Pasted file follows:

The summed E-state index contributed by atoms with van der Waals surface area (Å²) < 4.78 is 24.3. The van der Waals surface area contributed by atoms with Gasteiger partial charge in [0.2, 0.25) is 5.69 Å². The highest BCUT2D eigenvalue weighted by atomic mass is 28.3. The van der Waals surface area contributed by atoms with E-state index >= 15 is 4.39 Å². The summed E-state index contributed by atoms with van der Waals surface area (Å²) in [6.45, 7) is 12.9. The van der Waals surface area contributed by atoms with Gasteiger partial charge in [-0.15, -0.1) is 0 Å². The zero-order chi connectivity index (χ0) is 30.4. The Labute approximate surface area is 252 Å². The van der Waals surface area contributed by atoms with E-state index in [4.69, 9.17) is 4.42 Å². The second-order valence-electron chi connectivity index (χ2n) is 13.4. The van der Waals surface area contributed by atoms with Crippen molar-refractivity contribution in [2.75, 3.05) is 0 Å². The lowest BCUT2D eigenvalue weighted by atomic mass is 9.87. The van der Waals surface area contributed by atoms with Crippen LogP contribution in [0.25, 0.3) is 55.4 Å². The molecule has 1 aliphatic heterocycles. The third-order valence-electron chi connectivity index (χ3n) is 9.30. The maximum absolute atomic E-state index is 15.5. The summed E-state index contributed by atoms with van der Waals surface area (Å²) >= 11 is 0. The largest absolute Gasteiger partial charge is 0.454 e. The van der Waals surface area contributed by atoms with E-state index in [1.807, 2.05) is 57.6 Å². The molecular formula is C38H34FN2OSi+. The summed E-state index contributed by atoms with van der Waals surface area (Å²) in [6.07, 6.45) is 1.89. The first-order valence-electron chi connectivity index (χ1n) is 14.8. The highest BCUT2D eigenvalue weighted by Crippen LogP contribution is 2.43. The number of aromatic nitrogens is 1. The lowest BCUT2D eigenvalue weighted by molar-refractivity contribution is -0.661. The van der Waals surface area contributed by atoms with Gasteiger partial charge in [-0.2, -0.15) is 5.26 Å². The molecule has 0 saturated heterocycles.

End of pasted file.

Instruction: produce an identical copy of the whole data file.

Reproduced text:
The summed E-state index contributed by atoms with van der Waals surface area (Å²) < 4.78 is 24.3. The van der Waals surface area contributed by atoms with Gasteiger partial charge in [0.2, 0.25) is 5.69 Å². The highest BCUT2D eigenvalue weighted by atomic mass is 28.3. The van der Waals surface area contributed by atoms with E-state index >= 15 is 4.39 Å². The summed E-state index contributed by atoms with van der Waals surface area (Å²) in [6.45, 7) is 12.9. The van der Waals surface area contributed by atoms with Gasteiger partial charge in [-0.15, -0.1) is 0 Å². The zero-order chi connectivity index (χ0) is 30.4. The Labute approximate surface area is 252 Å². The van der Waals surface area contributed by atoms with E-state index in [4.69, 9.17) is 4.42 Å². The second-order valence-electron chi connectivity index (χ2n) is 13.4. The van der Waals surface area contributed by atoms with Crippen molar-refractivity contribution in [2.75, 3.05) is 0 Å². The lowest BCUT2D eigenvalue weighted by atomic mass is 9.87. The van der Waals surface area contributed by atoms with Crippen LogP contribution in [0.25, 0.3) is 55.4 Å². The molecule has 1 aliphatic heterocycles. The third-order valence-electron chi connectivity index (χ3n) is 9.30. The maximum absolute atomic E-state index is 15.5. The summed E-state index contributed by atoms with van der Waals surface area (Å²) >= 11 is 0. The largest absolute Gasteiger partial charge is 0.454 e. The van der Waals surface area contributed by atoms with E-state index in [1.807, 2.05) is 57.6 Å². The molecular formula is C38H34FN2OSi+. The summed E-state index contributed by atoms with van der Waals surface area (Å²) in [6.07, 6.45) is 1.89. The first-order valence-electron chi connectivity index (χ1n) is 14.8. The highest BCUT2D eigenvalue weighted by Crippen LogP contribution is 2.43. The number of aromatic nitrogens is 1. The lowest BCUT2D eigenvalue weighted by molar-refractivity contribution is -0.661. The van der Waals surface area contributed by atoms with Gasteiger partial charge in [-0.2, -0.15) is 5.26 Å². The molecule has 0 saturated heterocycles.